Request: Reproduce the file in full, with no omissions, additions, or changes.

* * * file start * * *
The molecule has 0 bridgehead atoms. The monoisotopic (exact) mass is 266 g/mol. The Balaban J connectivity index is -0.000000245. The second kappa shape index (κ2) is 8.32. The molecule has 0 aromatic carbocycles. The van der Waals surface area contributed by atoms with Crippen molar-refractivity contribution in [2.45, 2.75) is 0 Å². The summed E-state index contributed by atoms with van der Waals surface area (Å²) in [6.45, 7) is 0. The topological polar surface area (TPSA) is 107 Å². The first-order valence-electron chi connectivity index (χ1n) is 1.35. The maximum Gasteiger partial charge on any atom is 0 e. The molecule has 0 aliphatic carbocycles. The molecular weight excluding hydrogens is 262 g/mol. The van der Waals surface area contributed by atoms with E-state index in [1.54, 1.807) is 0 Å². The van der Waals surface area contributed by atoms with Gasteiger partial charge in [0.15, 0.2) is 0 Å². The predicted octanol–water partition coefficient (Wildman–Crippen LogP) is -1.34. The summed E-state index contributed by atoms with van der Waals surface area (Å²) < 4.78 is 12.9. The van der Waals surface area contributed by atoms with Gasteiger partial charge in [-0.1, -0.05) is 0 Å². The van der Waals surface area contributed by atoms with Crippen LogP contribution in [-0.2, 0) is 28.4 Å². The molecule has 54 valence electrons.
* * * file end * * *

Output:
The molecule has 0 bridgehead atoms. The monoisotopic (exact) mass is 266 g/mol. The Balaban J connectivity index is -0.000000245. The second kappa shape index (κ2) is 8.32. The molecule has 0 aromatic carbocycles. The van der Waals surface area contributed by atoms with Crippen molar-refractivity contribution in [2.45, 2.75) is 0 Å². The summed E-state index contributed by atoms with van der Waals surface area (Å²) in [6.45, 7) is 0. The topological polar surface area (TPSA) is 107 Å². The first-order valence-electron chi connectivity index (χ1n) is 1.35. The maximum Gasteiger partial charge on any atom is 0 e. The molecule has 0 aliphatic carbocycles. The molecular weight excluding hydrogens is 262 g/mol. The van der Waals surface area contributed by atoms with E-state index in [1.54, 1.807) is 0 Å². The van der Waals surface area contributed by atoms with Gasteiger partial charge in [0.15, 0.2) is 0 Å². The predicted octanol–water partition coefficient (Wildman–Crippen LogP) is -1.34. The summed E-state index contributed by atoms with van der Waals surface area (Å²) < 4.78 is 12.9. The van der Waals surface area contributed by atoms with Gasteiger partial charge in [-0.1, -0.05) is 0 Å². The van der Waals surface area contributed by atoms with Crippen LogP contribution in [-0.2, 0) is 28.4 Å². The molecule has 54 valence electrons.